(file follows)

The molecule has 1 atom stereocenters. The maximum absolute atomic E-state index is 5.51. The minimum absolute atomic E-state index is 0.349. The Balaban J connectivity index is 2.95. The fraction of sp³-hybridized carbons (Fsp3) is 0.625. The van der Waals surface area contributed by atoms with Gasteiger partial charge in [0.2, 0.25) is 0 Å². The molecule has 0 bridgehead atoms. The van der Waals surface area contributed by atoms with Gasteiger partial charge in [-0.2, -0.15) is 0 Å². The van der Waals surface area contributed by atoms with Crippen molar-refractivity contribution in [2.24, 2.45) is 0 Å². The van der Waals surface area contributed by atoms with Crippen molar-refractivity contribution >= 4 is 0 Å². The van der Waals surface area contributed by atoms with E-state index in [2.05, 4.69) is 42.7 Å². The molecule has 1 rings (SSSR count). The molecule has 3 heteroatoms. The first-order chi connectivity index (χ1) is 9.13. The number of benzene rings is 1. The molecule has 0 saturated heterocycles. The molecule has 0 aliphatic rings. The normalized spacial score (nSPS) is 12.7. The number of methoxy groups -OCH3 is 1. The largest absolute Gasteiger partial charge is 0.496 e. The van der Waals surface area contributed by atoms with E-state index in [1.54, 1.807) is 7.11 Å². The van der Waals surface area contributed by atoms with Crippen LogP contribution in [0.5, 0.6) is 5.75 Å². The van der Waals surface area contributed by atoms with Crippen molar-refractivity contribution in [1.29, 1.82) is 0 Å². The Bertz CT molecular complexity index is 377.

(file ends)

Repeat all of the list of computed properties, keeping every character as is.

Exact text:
The molecule has 1 atom stereocenters. The maximum absolute atomic E-state index is 5.51. The minimum absolute atomic E-state index is 0.349. The Balaban J connectivity index is 2.95. The fraction of sp³-hybridized carbons (Fsp3) is 0.625. The van der Waals surface area contributed by atoms with Gasteiger partial charge in [0.2, 0.25) is 0 Å². The molecule has 0 bridgehead atoms. The van der Waals surface area contributed by atoms with Gasteiger partial charge in [-0.2, -0.15) is 0 Å². The van der Waals surface area contributed by atoms with Crippen molar-refractivity contribution in [2.24, 2.45) is 0 Å². The van der Waals surface area contributed by atoms with Crippen molar-refractivity contribution >= 4 is 0 Å². The van der Waals surface area contributed by atoms with E-state index in [2.05, 4.69) is 42.7 Å². The molecule has 1 rings (SSSR count). The molecule has 3 heteroatoms. The first-order chi connectivity index (χ1) is 9.13. The number of benzene rings is 1. The molecule has 0 saturated heterocycles. The molecule has 0 aliphatic rings. The normalized spacial score (nSPS) is 12.7. The number of methoxy groups -OCH3 is 1. The largest absolute Gasteiger partial charge is 0.496 e. The van der Waals surface area contributed by atoms with E-state index in [1.54, 1.807) is 7.11 Å². The van der Waals surface area contributed by atoms with Crippen LogP contribution in [0.5, 0.6) is 5.75 Å². The van der Waals surface area contributed by atoms with Crippen molar-refractivity contribution in [1.29, 1.82) is 0 Å². The Bertz CT molecular complexity index is 377.